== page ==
Union College

2014 - Mohawk Watershed Symposium




Laura Rose Day is the Exectuive

Director of the Penobscot River

Restoration Trust in Maine.

The breaching of the Veazie

dam in July 2013 was historic

for the watershed.
















































Keynote Speaker


Laura Rose Day

Executive Director of the Penobscot River Restoration Trust


"Headwaters to the Sea: Opening Sea-run Fish Migration Corridors on Maine Rivers, Breaking Down Barriers to Large-scale Restoration"


Laura Rose Day of Hollowell Maine is the Executive Director of the Penobscot River Restoration Trust.  She has degrees in wildlife management, and in environmental and energy law. 


She was the Watershed Program Director at the Natural Resources Council of Maine and she helped found Maine Rivers, and was instrumental in the removal of the Edwards Dam on the Kennebec River. Nearly a decade ago she oversaw acquisition of the Great Works, Veazie, and Howland Dams, and today only the Howland Dam remains, but it is slated for bypass in 2015. 


For nearly twenty years she has worked to ensure the health of river ecosystems and in this time she has been Counsel for the U.S. Environmental Protection Agency, and worked for the National Wildlife Federation’s Lake Superior and Biodiversity Programs, and the Watershed Program Director for the Natural Resources Council of Maine.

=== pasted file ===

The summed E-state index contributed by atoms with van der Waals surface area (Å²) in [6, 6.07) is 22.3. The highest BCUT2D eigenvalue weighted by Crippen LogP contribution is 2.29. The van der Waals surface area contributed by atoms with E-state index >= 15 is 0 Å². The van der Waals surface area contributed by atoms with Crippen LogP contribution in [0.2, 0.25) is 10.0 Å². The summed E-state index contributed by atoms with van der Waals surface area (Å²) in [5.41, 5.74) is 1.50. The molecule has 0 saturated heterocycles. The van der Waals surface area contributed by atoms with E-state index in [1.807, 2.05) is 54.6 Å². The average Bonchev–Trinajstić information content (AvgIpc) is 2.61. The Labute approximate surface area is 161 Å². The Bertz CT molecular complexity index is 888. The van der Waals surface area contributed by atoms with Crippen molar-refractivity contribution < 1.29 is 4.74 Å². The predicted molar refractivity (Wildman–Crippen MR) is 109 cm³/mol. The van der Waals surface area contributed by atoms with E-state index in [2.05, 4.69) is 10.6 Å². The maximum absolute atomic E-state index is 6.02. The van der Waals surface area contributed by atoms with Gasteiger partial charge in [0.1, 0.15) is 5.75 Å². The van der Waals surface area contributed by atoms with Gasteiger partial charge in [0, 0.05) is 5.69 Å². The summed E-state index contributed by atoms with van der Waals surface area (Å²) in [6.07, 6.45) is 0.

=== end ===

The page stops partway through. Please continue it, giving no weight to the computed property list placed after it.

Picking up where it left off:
The Penobscot River Restoration Trust is a non-profit organization working to create sustainable native sea-run fisheries on the Penobscot River for people and wildlife. In 2008 the Penobscot River Restoration Project was awarded a Cooperative Conservation Award from the U.S. Department of the Interior.


Restoration of the Penobscot River, which is ongoing, is the most significant river sea-run fisheries restoration project ever undertaken in the United States. It is among the most important efforts in the modern era to restore a declining and depleted sea-run fishery.


In a recent interview, she noted: “Ultimately, we were able to get everyone to look at all of the Penobscot River’s values — energy, paddling, culture, fisheries — and say, how can we maximize all these gifts? The commitment that people had to not always lead with their own interest but to step back and consider the greater common good was key.”


In 2013 she was named as recipient of the Lee Wulff Atlantic Salmon Conservation Award by the Atlantic Salmon Federation. 






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